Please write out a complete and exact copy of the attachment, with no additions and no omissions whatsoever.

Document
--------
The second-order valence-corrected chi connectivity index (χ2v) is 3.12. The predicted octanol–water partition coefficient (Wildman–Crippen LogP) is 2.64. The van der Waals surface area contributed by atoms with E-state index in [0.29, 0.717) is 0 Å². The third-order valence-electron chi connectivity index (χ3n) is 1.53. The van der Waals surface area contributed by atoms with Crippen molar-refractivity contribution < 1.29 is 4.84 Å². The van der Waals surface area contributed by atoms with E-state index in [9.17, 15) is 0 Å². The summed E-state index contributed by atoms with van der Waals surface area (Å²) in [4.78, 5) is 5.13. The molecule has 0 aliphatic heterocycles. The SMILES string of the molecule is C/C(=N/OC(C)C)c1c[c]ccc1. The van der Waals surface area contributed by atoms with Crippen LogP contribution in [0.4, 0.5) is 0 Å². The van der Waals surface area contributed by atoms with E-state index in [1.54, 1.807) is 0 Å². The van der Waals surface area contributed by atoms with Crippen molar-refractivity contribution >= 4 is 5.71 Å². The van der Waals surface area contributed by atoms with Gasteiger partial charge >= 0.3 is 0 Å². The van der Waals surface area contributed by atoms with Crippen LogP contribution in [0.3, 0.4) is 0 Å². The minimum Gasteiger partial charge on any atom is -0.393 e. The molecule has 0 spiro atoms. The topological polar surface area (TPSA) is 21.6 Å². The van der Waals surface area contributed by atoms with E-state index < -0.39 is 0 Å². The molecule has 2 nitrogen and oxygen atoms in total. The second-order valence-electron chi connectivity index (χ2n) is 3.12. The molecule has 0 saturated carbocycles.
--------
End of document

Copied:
The second-order valence-corrected chi connectivity index (χ2v) is 3.12. The predicted octanol–water partition coefficient (Wildman–Crippen LogP) is 2.64. The van der Waals surface area contributed by atoms with E-state index in [0.29, 0.717) is 0 Å². The third-order valence-electron chi connectivity index (χ3n) is 1.53. The van der Waals surface area contributed by atoms with Crippen molar-refractivity contribution < 1.29 is 4.84 Å². The van der Waals surface area contributed by atoms with E-state index in [9.17, 15) is 0 Å². The summed E-state index contributed by atoms with van der Waals surface area (Å²) in [4.78, 5) is 5.13. The molecule has 0 aliphatic heterocycles. The SMILES string of the molecule is C/C(=N/OC(C)C)c1c[c]ccc1. The van der Waals surface area contributed by atoms with Crippen LogP contribution in [0.4, 0.5) is 0 Å². The van der Waals surface area contributed by atoms with E-state index in [1.54, 1.807) is 0 Å². The van der Waals surface area contributed by atoms with Crippen molar-refractivity contribution >= 4 is 5.71 Å². The van der Waals surface area contributed by atoms with Gasteiger partial charge >= 0.3 is 0 Å². The van der Waals surface area contributed by atoms with Crippen LogP contribution in [0.3, 0.4) is 0 Å². The minimum Gasteiger partial charge on any atom is -0.393 e. The molecule has 0 spiro atoms. The topological polar surface area (TPSA) is 21.6 Å². The van der Waals surface area contributed by atoms with E-state index < -0.39 is 0 Å². The molecule has 2 nitrogen and oxygen atoms in total. The second-order valence-electron chi connectivity index (χ2n) is 3.12. The molecule has 0 saturated carbocycles.